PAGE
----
Graphic Design — Baby Dummies — Alexander Rodchenko 1923

“Baby Dummies” created by Alexander Rodchenko and Vladimir Mayakovsky in 1923, was a unique propaganda poster in the style of an advertisement for dummies for children. Rodchenko, a Russian artist, and Mayakovsky, a Russian and futurist poet, worked together through 1923–28 during the recovery of the Soviet Republic after WW1 and the civil war.

The verse by Mayakovsky roughly translates to “There are no better dummies. Suck them ’til old age. Sold everywhere”. This verse sounds very blunt and sharp for an advert for a baby product, which is unusual as you would normally see nursery rhymes or soft verses instead. This helps to convey the idea that it isn’t actually an advert but in fact a propaganda poster instead.

This poster was created in a futuristic and cubist style, which was revolutionary at the time, and came together to help create a movement called Constructivism, created in Russia, of which Rodchenko was a big part of, along with Vladimir Tatlin, the founder.

The actual poster joined the abundance of propaganda posters being made in Russia at the time, but was so unlike other typical pro-war posters. “Baby Dummies” features a cubist style baby made from simple shapes and sharply divided colours. The baby is featured with grenade pins and bullet shells in its mouth, and rolled back eyes and sharp pointed fingers, which gives it a really grotesque and grim look/feel.

This poster is the opposite to other posters of its time, as many typical posters feature normal looking people, usually a woman or a woman and a baby, both of them crying, suggesting that the men should join the army to fight for their families. The “demonic baby-of-war”, with its grenades and bullets in its smiling mouth suggest that the baby is happy to be fed the ‘nutrients’ of war. It suggests the idea that the wars in Russia are creating these monster children, who are becoming insensitive to the ideas of violence and death, and the poster is so clearly against the idea of war.

Another idea is that the grenades in the child’s mouth symbolise that the Russians are being silenced by the war, as it takes away their chance to speak out for themselves. This poster is a huge criticism of war.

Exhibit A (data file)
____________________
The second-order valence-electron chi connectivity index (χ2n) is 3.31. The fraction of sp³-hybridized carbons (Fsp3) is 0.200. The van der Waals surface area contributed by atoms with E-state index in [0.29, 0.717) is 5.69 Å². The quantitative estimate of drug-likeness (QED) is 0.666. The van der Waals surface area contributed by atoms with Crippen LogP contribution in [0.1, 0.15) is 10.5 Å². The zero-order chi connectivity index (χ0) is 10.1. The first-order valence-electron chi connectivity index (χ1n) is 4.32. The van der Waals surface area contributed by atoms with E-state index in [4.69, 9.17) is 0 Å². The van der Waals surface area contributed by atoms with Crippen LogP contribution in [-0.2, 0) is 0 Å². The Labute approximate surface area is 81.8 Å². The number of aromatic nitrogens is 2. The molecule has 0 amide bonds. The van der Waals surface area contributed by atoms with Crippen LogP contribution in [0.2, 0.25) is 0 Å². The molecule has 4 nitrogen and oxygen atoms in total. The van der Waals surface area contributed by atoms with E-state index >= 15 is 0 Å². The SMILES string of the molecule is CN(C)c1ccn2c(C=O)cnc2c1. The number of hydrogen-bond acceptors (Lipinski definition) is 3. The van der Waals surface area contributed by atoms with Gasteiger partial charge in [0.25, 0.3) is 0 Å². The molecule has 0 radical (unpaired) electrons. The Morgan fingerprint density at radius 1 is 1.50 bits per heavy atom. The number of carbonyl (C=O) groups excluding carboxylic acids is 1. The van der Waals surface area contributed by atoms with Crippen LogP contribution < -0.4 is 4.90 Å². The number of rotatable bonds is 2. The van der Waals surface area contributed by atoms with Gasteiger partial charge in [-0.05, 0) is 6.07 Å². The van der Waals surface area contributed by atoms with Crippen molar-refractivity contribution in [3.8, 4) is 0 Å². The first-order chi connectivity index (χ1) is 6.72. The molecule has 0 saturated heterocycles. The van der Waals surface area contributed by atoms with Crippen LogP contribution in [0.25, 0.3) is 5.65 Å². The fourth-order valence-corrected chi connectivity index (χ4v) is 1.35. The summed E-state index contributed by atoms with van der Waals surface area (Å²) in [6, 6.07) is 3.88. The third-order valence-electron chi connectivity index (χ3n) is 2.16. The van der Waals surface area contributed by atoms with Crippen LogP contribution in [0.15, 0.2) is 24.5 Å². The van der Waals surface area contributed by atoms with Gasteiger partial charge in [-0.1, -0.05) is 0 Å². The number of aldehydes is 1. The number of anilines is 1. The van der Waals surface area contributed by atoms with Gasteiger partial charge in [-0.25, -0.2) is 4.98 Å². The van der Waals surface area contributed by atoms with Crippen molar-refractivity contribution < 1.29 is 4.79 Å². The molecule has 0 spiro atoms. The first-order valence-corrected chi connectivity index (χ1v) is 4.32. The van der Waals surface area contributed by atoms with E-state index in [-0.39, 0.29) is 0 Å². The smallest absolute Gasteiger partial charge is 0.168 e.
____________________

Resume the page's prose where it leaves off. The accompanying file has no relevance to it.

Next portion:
Rodchenko was a big supporter of the Russian Revolution and was a leading Bolshovik artist, but he became disappointed in what the revolution was becoming and of what his superiors were supporting, and he expressed this in his poster. The purpose of this poster was to express his views and disappointment in the Revolution he had supported for so long. It was a political gesture and statement, and I think through its differences in the typical posters of its time, it works really well to get a reaction from people.

His work was really all very similar to this. It came from the same idea of creating a simple advertisement with a deeper meaning. Most of these deeper meanings related to his opinion on war and the USSR, with the example of “Dobrolyot”, a promotional poster urging people to buy shares of Dobrolyot, a Russian Airline. The text on the poster read “Dobrolyot is creating commercial planes. And they are the basis for growth of the USSR.” This poster was clearly created before “Baby Dummies” as you can see his opinion on war changes. He goes from trying to get people to fund it, to displaying it as a horrific thing, creating monster children in his country. His work also usually features two “main” colours with black accompanying them.

The idea of the extremely basic and graphic poster was because it was necessary at the time in Russia. Russia was an extremely illiterate country with few people being able to properly read and write well. This meant that designs had to be simplified and with few words to confuse. I think this is why his poster is so successful: his simple poster with such a blunt and to-the-point statement contrasts a lot with the posters we have in Britain nowadays. It creates such an unknown and different style poster and I think this is why it works. The colours also help to be eye catching and the strange graphic of the baby also contributes to catching the eyes of the public.